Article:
Return of a Cleric

The eldest son of Sayyed Bahr al-Uluum observes the senior clergyman’s return to the holy city of Najaf, ending more than three decades of forced exile.

Return of a Cleric

The eldest son of Sayyed Bahr al-Uluum observes the senior clergyman’s return to the holy city of Najaf, ending more than three decades of forced exile.

Tuesday, 22 February, 2005

As our convoy approached the Holy City of Najaf, the damage the regime of Saddam Hussein wrought on this and so many other southern cities was obvious. Towns that participated in the 1991 popular uprising against the regime were left to die a slow death. Streets are abandoned and uncared for. Sadness is written on every wall.

This month, at the end of 35 years of forced exile, Sayyed Mohammed Bahr al-Uluum, patriarch of a prominent clerical family that has exercised a leading role in the religious, social and political arenas, returned to the city of his birth. He found a city where a former Ba’athist intelligence officer has appointed himself mayor and where civil administration does not exist, where almost every house is armed and stray dogs are virtually the only living things on the streets after dark.

On arrival in Najaf, unannounced and going very quietly through the streets, we went to visit the shrine of Imam Ali (peace be upon him). As the Sayyed arrived at the gates of the shrine, flocks of people gathered in a matter of seconds, cheering his arrival. The pressure of the crowd was so great that the 77-year-old Sayyed almost fainted. But he managed to do the religious visitation and offered a brief prayer before leaving the shrine to greet the surviving members of the Bahr al-Uluum family who had gathered to meet him at the house of his martyred brother, Grand Ayatollah Sayyed Ala’ el-Deen Bahr al-Uluum.

Overcome by emotion on entering the house, Sayyed Mohammed fell to the ground in tears.

Seventeen members of the Bahr al-Uluum family were executed by the regime of Saddam Hussein. Many more were sentenced to death and fled the country. Only a few male members of the family are alive today.

A descendent of the Prophet Mohammed, Sayyed Mohammed stood against the regime and was put on Saddam’s most wanted list in 1969 because of his role in the spiritual leadership of Grand Ayatollah Sayyed Mohsen al-Hakim. Threatened with execution, he fled to Kuwait. Here he was appointed as a judge before, hunted by Saddam’s agents, he left for Britain.

In Britain, Sayyed Bahr al-Uluum combined political and social work. He established the Ahl-al-Beit Islamic Centre, the Institution for Arabic and Islamic Studies and the Iraqi Refugee Relief Organisation, which delivered aid and assistance to the needy people of Iraq. He played a leading role in several opposition coalitions and committees.

On May 12, a month after the collapse of the regime, Sayyed Mohammed returned to Iraq. Prostrating himself as he reached Iraqi soil in the border town of Safwan, he gave a brief speech thanking the tens of thousands of people who had gathered to greet him and asking them to unite to build a democratic Iraq where every voice can be heard. Then he headed for the city of Samawa were southern tribes welcomed him and hosted him for one night.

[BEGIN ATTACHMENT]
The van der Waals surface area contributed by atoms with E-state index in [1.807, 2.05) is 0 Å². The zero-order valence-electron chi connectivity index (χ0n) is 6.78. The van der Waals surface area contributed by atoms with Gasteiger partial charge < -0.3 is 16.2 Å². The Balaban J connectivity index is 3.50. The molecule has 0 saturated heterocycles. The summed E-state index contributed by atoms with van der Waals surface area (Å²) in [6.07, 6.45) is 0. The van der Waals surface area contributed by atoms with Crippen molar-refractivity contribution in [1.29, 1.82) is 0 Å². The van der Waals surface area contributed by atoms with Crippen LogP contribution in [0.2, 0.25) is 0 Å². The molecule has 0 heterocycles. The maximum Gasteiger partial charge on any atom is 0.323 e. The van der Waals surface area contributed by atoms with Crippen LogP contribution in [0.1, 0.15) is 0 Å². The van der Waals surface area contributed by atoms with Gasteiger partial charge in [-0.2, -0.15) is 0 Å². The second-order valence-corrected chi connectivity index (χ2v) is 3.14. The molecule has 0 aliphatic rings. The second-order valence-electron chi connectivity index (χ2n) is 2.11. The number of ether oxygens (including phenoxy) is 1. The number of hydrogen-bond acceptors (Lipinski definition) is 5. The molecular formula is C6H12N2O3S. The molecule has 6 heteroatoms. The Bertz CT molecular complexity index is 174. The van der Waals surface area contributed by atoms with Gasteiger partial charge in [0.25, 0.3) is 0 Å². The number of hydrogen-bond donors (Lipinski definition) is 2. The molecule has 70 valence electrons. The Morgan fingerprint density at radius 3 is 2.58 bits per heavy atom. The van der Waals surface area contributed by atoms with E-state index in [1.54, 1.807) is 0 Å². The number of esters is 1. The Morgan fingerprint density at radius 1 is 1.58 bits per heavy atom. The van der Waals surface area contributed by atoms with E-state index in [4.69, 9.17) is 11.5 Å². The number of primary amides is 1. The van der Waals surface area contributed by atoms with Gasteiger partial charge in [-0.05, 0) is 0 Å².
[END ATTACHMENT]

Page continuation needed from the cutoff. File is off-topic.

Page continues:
Najaf today is a city without the simplest of services. During Saddam’s rule, the people of Najaf were left to survive on their own. Electricity is disconnected for half of the day and families have to scramble for candles whenever the power goes off. The lucky few enjoy generators shared with neighbours which are unable to power air conditioners in temperatures that rise to 50 degrees Celsius.

Without electricity, it is very dark at night. In a city where there is no police, no authority and where virtually every house is armed, we have to be very careful. We have to be armed and quick in moving from one house to another. For security reasons we stay in a different house every night before receiving people in the Borrani – the large reception room where senior clerics traditionally receive visitors – in the day.

In the narrow, sandy streets close to the Holy Shrine, every one of which leads to an ancient, historical and religious site, houses are crammed together. Streets filled with trash and litter are crying out for care.

This is not being done by the self-assigned “mayor” of Najaf, Abd al-Minem al-Sudani, who claims to be supported by the United States. His claim is supported by the fact that the 50 armed men who surround him are the only men the Americans permit to carry weapons in Najaf. A former intelligence officer with Saddam’s regime, al-Sudani is notorious for smuggling cars and goods stolen from the Iraqi people for sale in northern Iraq.

The people of Najaf initially found that their protests against al-Sudani fell on deaf American ears. But when the day of elections for local officials came, people refused to allow the self-appointed mayor to enter the election hall and staged a huge protest against him. Senior US officials have since promised free and open elections for a new mayor.

Iraq today needs an interim government that truly represents the Iraqi people. The coalition forces must finish the task they came for. They must establish security in the country and support a democratic government. Without this, there cannot be stability in Iraq.

Ibrahim Bahr el-Uluum, eldest son of Sayyed Mohammed Bahr el-Uluum, is an engineer.

Iraqi Kurdistan, Iraq
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